She could feel his surprise at the cold and the apparently measureless depths about him as she dove after him. It took precious time to reach him, and she realized he was in distress, for he could not hold his breath much longer. Foolish thing! she thought chidingly as she dove between his legs and bore him upward more swiftly than he could move upon his own. The skin of him felt remarkably smooth and thin against her flanks, which made the cloth appear that much more disturbing to her. Once he could easily make the last few feet to breathe once more, she fell away, and with a feeling of mischief she pulled away that last layer of fabric, leaving all of him to rejoice freely at the healing touch of the waters about him.

And as she let the fabric go, drifting slowly downward to spite the dark ones who circled below that only so much of their desired prey came to them, she scented about him the musk of his maleness. And, for the first time since she’d repudiated her former mate, she felt a tingle within her, exciting her to the chance to once again know the joining of hröa and fëa that had been the delight of the Children of Ilúvatar since they were granted the ability to dwell within bodies and to populate Arda to fulfill the wishes of the Creator.

Then you will consider the commission I would offer you? asked her lord within the depths of her heart.

I will consider it, although I would know far more of him ere I would take a form upon myself with which we could communicate. For I discern he cannot take upon himself any other hröa than the one he bears now.

That is so, Bryseluthea,
her lord assured her. It is no simple thing I ask of you.

Again she swam about the two-legs, jostling him with the others as he treaded water and then shifted upon his back to float upon the surface of the waves. She slipped out of the form of a dolphin and returned to the side of Lord Ulmo. He is mortal! He, then, is indeed the one you would have me love?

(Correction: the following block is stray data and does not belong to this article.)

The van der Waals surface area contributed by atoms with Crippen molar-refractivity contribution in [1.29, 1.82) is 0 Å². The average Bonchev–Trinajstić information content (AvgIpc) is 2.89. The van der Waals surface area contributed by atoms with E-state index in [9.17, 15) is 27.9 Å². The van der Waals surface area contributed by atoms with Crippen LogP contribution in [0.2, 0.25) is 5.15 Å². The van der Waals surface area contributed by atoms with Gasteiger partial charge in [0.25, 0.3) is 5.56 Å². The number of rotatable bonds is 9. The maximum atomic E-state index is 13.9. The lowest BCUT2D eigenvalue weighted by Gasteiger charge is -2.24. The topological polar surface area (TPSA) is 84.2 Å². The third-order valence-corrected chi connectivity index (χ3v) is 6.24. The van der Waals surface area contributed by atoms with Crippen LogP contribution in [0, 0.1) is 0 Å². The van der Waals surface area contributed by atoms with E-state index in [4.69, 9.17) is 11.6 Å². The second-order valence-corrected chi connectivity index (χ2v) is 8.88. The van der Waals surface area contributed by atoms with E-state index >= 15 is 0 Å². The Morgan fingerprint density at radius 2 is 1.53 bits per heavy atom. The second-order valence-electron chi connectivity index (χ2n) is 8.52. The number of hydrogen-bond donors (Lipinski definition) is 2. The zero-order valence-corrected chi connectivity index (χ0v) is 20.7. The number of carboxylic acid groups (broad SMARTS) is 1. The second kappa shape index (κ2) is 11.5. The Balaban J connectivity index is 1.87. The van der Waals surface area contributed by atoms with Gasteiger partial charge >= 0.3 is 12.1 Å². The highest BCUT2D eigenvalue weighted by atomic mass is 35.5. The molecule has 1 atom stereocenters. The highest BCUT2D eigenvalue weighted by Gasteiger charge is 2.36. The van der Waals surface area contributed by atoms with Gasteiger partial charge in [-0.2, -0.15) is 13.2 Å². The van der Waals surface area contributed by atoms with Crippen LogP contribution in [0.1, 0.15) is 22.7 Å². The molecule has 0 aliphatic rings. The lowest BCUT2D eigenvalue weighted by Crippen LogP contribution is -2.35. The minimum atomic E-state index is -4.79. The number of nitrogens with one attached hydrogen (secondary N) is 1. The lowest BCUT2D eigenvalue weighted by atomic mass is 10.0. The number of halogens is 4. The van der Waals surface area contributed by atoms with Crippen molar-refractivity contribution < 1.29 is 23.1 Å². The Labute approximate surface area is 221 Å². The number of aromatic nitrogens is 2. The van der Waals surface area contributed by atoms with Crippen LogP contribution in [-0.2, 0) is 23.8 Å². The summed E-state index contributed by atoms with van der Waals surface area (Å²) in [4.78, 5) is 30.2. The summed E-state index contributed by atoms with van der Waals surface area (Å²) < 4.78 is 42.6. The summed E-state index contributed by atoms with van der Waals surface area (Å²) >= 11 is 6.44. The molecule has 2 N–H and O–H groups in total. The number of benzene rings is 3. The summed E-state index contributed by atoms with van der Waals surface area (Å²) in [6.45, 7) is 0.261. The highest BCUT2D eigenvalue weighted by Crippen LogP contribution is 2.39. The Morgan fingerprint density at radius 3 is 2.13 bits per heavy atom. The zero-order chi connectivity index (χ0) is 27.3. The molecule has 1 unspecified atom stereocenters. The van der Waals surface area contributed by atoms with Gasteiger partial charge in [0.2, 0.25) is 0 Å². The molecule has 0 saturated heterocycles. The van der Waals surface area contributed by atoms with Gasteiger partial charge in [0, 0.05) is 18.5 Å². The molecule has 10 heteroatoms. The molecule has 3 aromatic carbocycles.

Yes, that he is.
She sensed her Lord’s infinite patience with her need for assurance.

And he will not be able to remain within the Bounds of Arda when his time comes.

Nor does he wish to remain here indefinitely, child.

But, should I choose to mate with him—it would distress his spirit terribly to know I could not follow him beyond the Circles of this world! That is one of the truths of the existence of mortals I have heard them repeat again and again when they have been saved from death and know they may not return to those they love—that they recognize that although they might not be reunited now, yet they will most likely meet anew once they approach the Presence of Eru. It reassures them, and gives them the estel they need to accept the renewed gift of their lives.

Indeed that is so.


She could feel the pride he took in her, and realized that to fully mate with this one he hoped she would come to love, she would indeed have to take on herself the fullness of that one’s mortal nature.

He is all that you have ever wanted to love, Bryseluthea. Yes, you would lose the promise of being tied to the life of Arda you know now; but are you strong enough to accept that perhaps there is an even greater reassurance you could know should you accept mortality? A few of Elvenkind have accepted that Gift and have passed beyond the bounds of Arda, and one more has accepted it and will follow her beloved husband when it is his time to go. Are you able to trust to Eru’s mercy that much?

She watched as a rope was lowered to the small mortal two-legs and he was drawn at last back onto the ship, back to his own world from hers, and found herself tingling with disappointment that this must be so.

Could she love him, take him as a mate, join with him body and soul? But to do so she would have to sacrifice all that she had ever been since she’d awakened as a Child of the Sea. His life was finite—or at least that was so here, within Arda. And as she saw the sea anchor drawn in and the ship once more begin to move with current and wind, again heading for Aman, she knew that although he might sojourn there for a time yet he did not belong there, either, and must in the end leave there, too.